The total U. S. market for biocides stood at $1.60 billion in 2003.
The Average annual growth rate to (AAGR) 2008 is expected to be about 3.2%.
The four largest end uses are swimming pool and spa disinfectants, paper slimicides, wood preservatives and personalcare products that combined, account for nearly two-thirds of the dollar volume.
By product group, the three largest are halogenated compounds, inorganic compounds, and quaternaries that make up55% of the value.
The most rapidly growing end use is health care while the product types growing the fastest are quaternaries and halogenated compounds.
Humanity has been aware of the need to protect itself against disease as far back as ancient times. We knew that boiling water was an effective precaution, and that storing it in silver or copper vessels helped. When plagues ravaged Europe, they were fought by burning sulfur or aromatic woods in affected houses. It was not until the 16th or 17th centuries, however, that the concept of transmission of contagion by some sort of microorganism was realized by students of disease.
An even greater public awareness of the need for expanded control of microorganisms and effective government regulations, particularly with respect to new product development,is having its effect on the makeup of today’s market for the biocides used to control these pathogens. There have been numerous studies of the biocides market, but it continues to undergo changes that have a significant effect on use. Therefore, it is necessary to keep abreast of all developments.
This BCC report presents the findings of a survey of the U. S. market for specialty biocides. It brings to its readers a detailed analysis of the market, with emphasis on future trends, changing technologies and opportunities. The study makes available the most current and reliable information on the consumption of biocides and forecasts the market for these products, broken down insofar as possible, by end use and individual product or product group.
SCOPE OF STUDY
- Covers specialty organic and inorganic chemicals used to control or kill microorganisms, both as chemical entities and as formulations
- Identifies the most rapidly changing applications and the reasons for their growth or decline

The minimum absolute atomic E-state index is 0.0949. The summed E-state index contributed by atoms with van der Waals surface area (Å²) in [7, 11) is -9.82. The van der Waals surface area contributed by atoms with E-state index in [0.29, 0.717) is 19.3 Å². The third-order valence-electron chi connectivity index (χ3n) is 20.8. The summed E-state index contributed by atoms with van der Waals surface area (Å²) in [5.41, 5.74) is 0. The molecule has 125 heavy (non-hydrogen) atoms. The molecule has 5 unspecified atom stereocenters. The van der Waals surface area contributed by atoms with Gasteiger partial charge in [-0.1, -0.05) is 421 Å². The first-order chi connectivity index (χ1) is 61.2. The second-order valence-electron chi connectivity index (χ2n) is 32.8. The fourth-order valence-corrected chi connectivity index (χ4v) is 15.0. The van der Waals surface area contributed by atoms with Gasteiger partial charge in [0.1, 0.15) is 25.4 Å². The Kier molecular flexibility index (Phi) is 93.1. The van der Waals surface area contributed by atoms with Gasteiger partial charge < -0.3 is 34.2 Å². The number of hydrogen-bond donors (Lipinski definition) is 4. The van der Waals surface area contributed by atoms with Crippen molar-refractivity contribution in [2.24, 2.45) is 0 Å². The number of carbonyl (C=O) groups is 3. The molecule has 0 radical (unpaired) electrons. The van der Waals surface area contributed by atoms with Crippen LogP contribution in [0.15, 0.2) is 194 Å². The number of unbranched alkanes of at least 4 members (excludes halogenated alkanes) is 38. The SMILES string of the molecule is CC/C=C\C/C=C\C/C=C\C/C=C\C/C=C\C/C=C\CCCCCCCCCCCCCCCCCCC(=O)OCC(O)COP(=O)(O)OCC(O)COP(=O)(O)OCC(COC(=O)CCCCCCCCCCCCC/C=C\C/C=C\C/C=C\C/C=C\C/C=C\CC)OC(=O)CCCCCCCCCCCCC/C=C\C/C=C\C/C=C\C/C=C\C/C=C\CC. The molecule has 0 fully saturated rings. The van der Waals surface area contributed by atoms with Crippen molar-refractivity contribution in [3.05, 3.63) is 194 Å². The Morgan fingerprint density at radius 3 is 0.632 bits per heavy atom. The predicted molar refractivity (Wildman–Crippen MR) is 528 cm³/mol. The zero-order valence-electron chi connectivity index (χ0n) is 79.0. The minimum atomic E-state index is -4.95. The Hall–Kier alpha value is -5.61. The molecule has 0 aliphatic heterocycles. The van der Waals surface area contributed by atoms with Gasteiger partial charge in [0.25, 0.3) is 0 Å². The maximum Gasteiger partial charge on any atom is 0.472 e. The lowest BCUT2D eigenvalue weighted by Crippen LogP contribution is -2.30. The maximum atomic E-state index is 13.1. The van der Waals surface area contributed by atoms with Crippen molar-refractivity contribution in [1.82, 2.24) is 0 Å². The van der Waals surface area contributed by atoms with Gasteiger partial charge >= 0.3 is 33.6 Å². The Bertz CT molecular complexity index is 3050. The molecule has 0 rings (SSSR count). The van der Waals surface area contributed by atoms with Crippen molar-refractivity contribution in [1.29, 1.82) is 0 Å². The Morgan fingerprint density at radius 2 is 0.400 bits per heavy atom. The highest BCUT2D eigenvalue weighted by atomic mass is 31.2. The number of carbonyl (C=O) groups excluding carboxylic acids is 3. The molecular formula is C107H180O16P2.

- Describes major use trends
- Forecasts biocide markets through 2008
- Provides profiles of the most important companies supplying biocides.
METHODOLOGY AND INFORMATION SOURCES
Information on market size, growth rates, and technology trends was obtained from telephone interviews with key marketing and management personnel from suppliers of biocides.
Secondary sources include reviews of trade journals such as Chemical and Engineering News, and Chemical Market Reporter. Product literature from selected suppliers was also reviewed.
All units are given in constant 2003 dollars. Growth rates are compounded annually.
George Innes has an A.B. degree in chemistry from Harvard. After spending about ten years in research in the chemical industry, he moved to market development and then to sales, eventually serving as sales manager for Jefferson Chemical Co. (now part of Huntsman Chemical). Innes also served as director of sales and development for Amax and later vice president of marketing for Michigan Chemical. He has also spent many years in market research as vice president of C.H. Kline & Co. and has completed some 20 technical market research reports for BCC in the field of chemicals and allied products.
The total U.S. market for biocides at 513 million lbs., valued at $1.19 billion in 1999. The three largest applications are swimming pool disinfectants, wood preservatives, and personal care preservatives and antibacterial, which together account for two-thirds of the products and just over half of the dollars.
By product group, the three largest are halogenated compounds, organometallics and quaternary ammonium compounds. Combined, they comprise about 80% of the pounds and two-thirds of the value.
Annual growth to 2004 is estimated at about 2.9% in pounds and 3.2% in value. The fastest growing applications are paper manufacture, health care, disinfectants and sanitizers, and paints and coatings. The most rapidly growing product types are quaternary ammonium compounds, organosulfurs, and miscellaneous nitrogen compounds.